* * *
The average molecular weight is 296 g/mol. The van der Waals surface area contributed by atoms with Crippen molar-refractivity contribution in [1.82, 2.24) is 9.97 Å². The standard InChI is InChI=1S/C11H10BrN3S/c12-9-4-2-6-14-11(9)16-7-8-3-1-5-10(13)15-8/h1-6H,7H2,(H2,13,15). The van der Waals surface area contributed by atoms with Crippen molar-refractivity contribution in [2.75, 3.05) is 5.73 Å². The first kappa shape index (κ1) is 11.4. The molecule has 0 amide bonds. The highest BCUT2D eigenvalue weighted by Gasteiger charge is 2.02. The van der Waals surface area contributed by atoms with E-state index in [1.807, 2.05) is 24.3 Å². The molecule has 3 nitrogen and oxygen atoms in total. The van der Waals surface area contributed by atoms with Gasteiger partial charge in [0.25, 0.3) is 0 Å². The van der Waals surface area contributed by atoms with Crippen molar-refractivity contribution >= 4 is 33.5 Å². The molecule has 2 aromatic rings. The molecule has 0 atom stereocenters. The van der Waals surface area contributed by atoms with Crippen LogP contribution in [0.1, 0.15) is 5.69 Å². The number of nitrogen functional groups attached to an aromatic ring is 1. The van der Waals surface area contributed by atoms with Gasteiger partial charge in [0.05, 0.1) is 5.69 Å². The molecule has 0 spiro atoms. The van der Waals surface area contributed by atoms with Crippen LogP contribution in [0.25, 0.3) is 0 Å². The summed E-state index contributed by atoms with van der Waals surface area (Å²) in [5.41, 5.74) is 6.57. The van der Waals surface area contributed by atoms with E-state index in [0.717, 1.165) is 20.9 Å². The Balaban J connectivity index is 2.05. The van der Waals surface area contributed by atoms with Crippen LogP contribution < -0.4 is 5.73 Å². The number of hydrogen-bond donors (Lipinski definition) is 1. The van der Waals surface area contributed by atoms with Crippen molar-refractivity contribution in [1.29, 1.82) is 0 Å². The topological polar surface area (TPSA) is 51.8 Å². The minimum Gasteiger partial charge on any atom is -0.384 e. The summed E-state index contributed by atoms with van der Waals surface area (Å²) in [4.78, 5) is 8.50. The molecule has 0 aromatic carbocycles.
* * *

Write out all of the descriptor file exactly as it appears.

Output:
The average molecular weight is 296 g/mol. The van der Waals surface area contributed by atoms with Crippen molar-refractivity contribution in [1.82, 2.24) is 9.97 Å². The standard InChI is InChI=1S/C11H10BrN3S/c12-9-4-2-6-14-11(9)16-7-8-3-1-5-10(13)15-8/h1-6H,7H2,(H2,13,15). The van der Waals surface area contributed by atoms with Crippen molar-refractivity contribution in [2.75, 3.05) is 5.73 Å². The first kappa shape index (κ1) is 11.4. The molecule has 0 amide bonds. The highest BCUT2D eigenvalue weighted by Gasteiger charge is 2.02. The van der Waals surface area contributed by atoms with E-state index in [1.807, 2.05) is 24.3 Å². The molecule has 3 nitrogen and oxygen atoms in total. The van der Waals surface area contributed by atoms with Gasteiger partial charge in [0.25, 0.3) is 0 Å². The van der Waals surface area contributed by atoms with Crippen molar-refractivity contribution >= 4 is 33.5 Å². The molecule has 2 aromatic rings. The molecule has 0 atom stereocenters. The van der Waals surface area contributed by atoms with Crippen LogP contribution in [0.1, 0.15) is 5.69 Å². The number of nitrogen functional groups attached to an aromatic ring is 1. The van der Waals surface area contributed by atoms with Gasteiger partial charge in [0.05, 0.1) is 5.69 Å². The molecule has 0 spiro atoms. The van der Waals surface area contributed by atoms with Crippen LogP contribution in [0.25, 0.3) is 0 Å². The summed E-state index contributed by atoms with van der Waals surface area (Å²) in [5.41, 5.74) is 6.57. The van der Waals surface area contributed by atoms with E-state index in [0.717, 1.165) is 20.9 Å². The Balaban J connectivity index is 2.05. The van der Waals surface area contributed by atoms with Crippen LogP contribution < -0.4 is 5.73 Å². The number of hydrogen-bond donors (Lipinski definition) is 1. The van der Waals surface area contributed by atoms with Crippen molar-refractivity contribution in [1.29, 1.82) is 0 Å². The topological polar surface area (TPSA) is 51.8 Å². The minimum Gasteiger partial charge on any atom is -0.384 e. The summed E-state index contributed by atoms with van der Waals surface area (Å²) in [4.78, 5) is 8.50. The molecule has 0 aromatic carbocycles.